We then investigated whether postinjury exercise was capable of suppressing the CHI-induced neuroinflammation. Delayed increases of Iba1+ cells (activated microglia) were obvious in the cortex and dorsal hippocampus of mice following the CHI, while these increases were almost absent in mice that started exercise 2 days following CHI (Fig. 6). For example, on day 16 both CHI (left cortex, P > 0.05; right cortex, P < 0.001; left CA1, P < 0.001; and right CA1, P < 0.001) and exercise (left cortex, P < 0.01; right cortex, P < 0.001; left CA1, P < 0.001; and right CA1, P < 0.001) affected the density of microglia, with significant interactions between these two factors except in the right CA1 (left cortex, P < 0.001; right cortex, P < 0.05; left CA1, P < 0.001; and right CA1, P > 0.05). Post hoc analyses indicated the effect of exercise on the number of Iba1+ cells was derived from the CHI group, but not the sham-operated group. If the exercise intervention was initiated late following the CHI, this was somewhat effective in retarding neuroinflammation (left cortex, P < 0.001; right cortex, P < 0.05; left CA1, P < 0.01; and right CA1, P > 0.05).
Finally, we used a single-cell labelling technique to visualize directly the CHI-induced physical damage and the progressive recovery/loss of pyramidal neurons located in the left side of the hippocampal CA1 area. Closed-head injury not only caused progressive neuron loss but also drastically changed the morphology of surviving neurons in a time-dependent way, i.e. a few neurites remained on day 2, some neurites regenerated on day 9, and yet almost all pyramidal neurons in this region disappeared on day 16 (Fig. 7A–D). The early exercise intervention boosted the neurite regeneration (Fig. 7E), while the delayed exercise intervention mainly prevented the ultimate loss of pyramidal neurons (Fig. 7F). Overall, postinjury exercise at moderate intensity, when commenced at an early time, not only prevented the CHI-induced neuron loss and delayed neuroinflammation but also restored the CHI-impaired recognition memory. However, a similar exercise intervention was less effective in retarding neuronal loss and neuroinflammation when it was initiated later. Moreover, when initiation of the exercise intervention was delayed, it was totally ineffective in reversing the deficits of object recognition memory.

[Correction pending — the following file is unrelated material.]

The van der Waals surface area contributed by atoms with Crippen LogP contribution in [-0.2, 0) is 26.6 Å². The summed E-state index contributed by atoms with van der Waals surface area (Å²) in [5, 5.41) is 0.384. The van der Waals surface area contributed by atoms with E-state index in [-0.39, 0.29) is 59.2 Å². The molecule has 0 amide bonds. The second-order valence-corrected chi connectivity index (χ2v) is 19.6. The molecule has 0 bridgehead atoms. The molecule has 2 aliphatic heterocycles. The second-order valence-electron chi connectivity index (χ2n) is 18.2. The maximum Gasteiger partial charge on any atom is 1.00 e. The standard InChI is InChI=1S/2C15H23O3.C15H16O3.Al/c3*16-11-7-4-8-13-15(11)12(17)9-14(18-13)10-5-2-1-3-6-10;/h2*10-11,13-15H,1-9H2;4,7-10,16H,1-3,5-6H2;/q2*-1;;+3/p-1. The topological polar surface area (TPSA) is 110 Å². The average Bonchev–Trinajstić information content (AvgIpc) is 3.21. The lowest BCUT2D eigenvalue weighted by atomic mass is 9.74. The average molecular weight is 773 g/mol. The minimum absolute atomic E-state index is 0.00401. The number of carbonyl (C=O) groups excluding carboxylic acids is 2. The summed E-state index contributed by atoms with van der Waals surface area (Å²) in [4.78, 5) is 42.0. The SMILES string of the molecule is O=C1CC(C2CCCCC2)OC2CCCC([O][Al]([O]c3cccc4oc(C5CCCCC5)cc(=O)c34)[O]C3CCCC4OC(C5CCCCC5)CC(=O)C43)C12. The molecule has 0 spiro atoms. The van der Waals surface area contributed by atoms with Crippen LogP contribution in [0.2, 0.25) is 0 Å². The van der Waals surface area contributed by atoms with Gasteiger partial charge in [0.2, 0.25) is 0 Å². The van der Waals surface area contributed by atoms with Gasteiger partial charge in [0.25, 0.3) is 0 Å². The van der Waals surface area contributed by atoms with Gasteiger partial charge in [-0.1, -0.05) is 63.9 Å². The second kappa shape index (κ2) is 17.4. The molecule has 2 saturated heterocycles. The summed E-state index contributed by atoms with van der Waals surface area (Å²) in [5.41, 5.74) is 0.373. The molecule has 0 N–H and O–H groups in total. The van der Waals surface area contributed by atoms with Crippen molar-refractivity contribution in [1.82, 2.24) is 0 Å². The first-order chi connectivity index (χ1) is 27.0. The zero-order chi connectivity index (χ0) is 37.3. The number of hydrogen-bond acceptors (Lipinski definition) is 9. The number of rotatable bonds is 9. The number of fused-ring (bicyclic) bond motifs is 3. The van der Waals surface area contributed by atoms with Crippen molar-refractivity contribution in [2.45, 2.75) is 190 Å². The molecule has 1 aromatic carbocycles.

Involvement of BDNF and MKP-1 in the beneficial effects of exercise on CHI
CHI involves both acute phase and progressive phase injuries of the brain, and we found that early postinjury exercise benefited both. We further investigated the possible involvement of BDNF and MKP-1 in the beneficial effects of exercise on CHI. Immunofluorescence staining revealed that CHI abolished the expression of BDNF and MKP-1 in the hippocampus, whereas early exercise intervention for 2 weeks reinstated the CHI-induced decrease in the levels of these proteins (Fig. 8A). This early exercise protocol did not increase hippocampal BDNF levels in sham-operated mice.
In order to examine whether MKP-1 was needed for the exercise benefits, triptolide (an MKP-1 synthesis inhibitor) was administered orally before each bout of exercise. The MKP-1 immunostaining results showed that the exercise-induced restoration of MKP-1 expression in CHI mice was blocked by administration of triptolide (Fig. 8B). Moreover, triptolide also completely blocked the restorative effects of exercise on the recognition memory deficits in CHI mice (Fig. 9; day 9 post-CHI, P < 0.001; and day 16 post-CHI, P < 0.001). Triptolide alone did not affect the recognition memory in either sham-operated (P > 0.05) or CHI mice (P > 0.05).
In contrast, triptolide as an anti-inflammatory agent (nuclear factor-κB inhibitor) might affect neuronal survival and activation of microglia. As shown in Fig. 10, triptolide administration alone prevented the CHI-induced neuron loss in the left cortex (P < 0.01) and left hippocampal CA1 area (P < 0.01). Similar but less dramatic responses were also noticed in the right hemisphere (Supplementary Fig. S2). However, triptolide hampered the exercise-induced neuronal protection in CHI mice (Fig. 10; left cortex, P < 0.001; and left CA1, P < 0.001).
We then examined the effect of triptolide on CHI-induced activation of microglia in exercised and sedentary groups. Our results showed that CHI-induced activation of microglia was significantly blocked by triptolide alone in the right hemisphere with intact cortex (Supplementary Fig. S3); however, the prevention of increased numbers of activated microglia in the CHI mice by exercise was not further reduced by co-administration of triptolide (Fig. 11 and Supplementary Fig. S3). Therefore, although triptolide alone effectively retarded the CHI-induced neuronal loss and neuroinflammation, it blocked many of the beneficial effects of exercise on CHI, especially the exercise-induced reversal of memory deficits.
Closed-head injury induced pronounced brain damage, including immediately elevated NSS, rapid loss of recognition memory, progressive neuronal loss and activation of microglia. An early and suitable postinjury exercise programme in mice mitigated most of the debilitating consequences of CHI. Our early exercise regime reversed the CHI-induced rapid loss of recognition memory and blocked most of the progressive loss of neurons and the increase in activated microglia.